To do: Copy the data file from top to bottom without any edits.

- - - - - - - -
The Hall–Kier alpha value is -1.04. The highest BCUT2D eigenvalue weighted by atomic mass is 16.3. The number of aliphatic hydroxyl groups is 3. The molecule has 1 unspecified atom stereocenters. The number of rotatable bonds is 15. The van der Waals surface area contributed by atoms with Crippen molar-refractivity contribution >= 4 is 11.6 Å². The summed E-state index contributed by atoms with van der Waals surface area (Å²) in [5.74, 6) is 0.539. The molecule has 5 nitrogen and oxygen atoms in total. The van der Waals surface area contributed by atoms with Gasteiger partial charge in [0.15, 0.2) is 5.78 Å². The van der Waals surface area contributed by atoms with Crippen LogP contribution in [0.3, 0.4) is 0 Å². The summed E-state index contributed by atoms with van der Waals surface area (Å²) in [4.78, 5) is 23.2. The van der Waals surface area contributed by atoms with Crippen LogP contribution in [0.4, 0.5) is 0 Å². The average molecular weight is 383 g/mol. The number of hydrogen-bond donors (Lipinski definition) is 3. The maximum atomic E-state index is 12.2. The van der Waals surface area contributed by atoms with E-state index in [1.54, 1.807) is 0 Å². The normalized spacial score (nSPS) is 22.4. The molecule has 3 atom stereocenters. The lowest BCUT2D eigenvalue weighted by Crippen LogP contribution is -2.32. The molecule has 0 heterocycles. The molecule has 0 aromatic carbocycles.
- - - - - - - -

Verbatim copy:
The Hall–Kier alpha value is -1.04. The highest BCUT2D eigenvalue weighted by atomic mass is 16.3. The number of aliphatic hydroxyl groups is 3. The molecule has 1 unspecified atom stereocenters. The number of rotatable bonds is 15. The van der Waals surface area contributed by atoms with Crippen molar-refractivity contribution >= 4 is 11.6 Å². The summed E-state index contributed by atoms with van der Waals surface area (Å²) in [5.74, 6) is 0.539. The molecule has 5 nitrogen and oxygen atoms in total. The van der Waals surface area contributed by atoms with Gasteiger partial charge in [0.15, 0.2) is 5.78 Å². The van der Waals surface area contributed by atoms with Crippen LogP contribution in [0.3, 0.4) is 0 Å². The summed E-state index contributed by atoms with van der Waals surface area (Å²) in [4.78, 5) is 23.2. The van der Waals surface area contributed by atoms with Crippen LogP contribution in [0.4, 0.5) is 0 Å². The average molecular weight is 383 g/mol. The number of hydrogen-bond donors (Lipinski definition) is 3. The maximum atomic E-state index is 12.2. The van der Waals surface area contributed by atoms with E-state index in [1.54, 1.807) is 0 Å². The normalized spacial score (nSPS) is 22.4. The molecule has 3 atom stereocenters. The lowest BCUT2D eigenvalue weighted by Crippen LogP contribution is -2.32. The molecule has 0 heterocycles. The molecule has 0 aromatic carbocycles.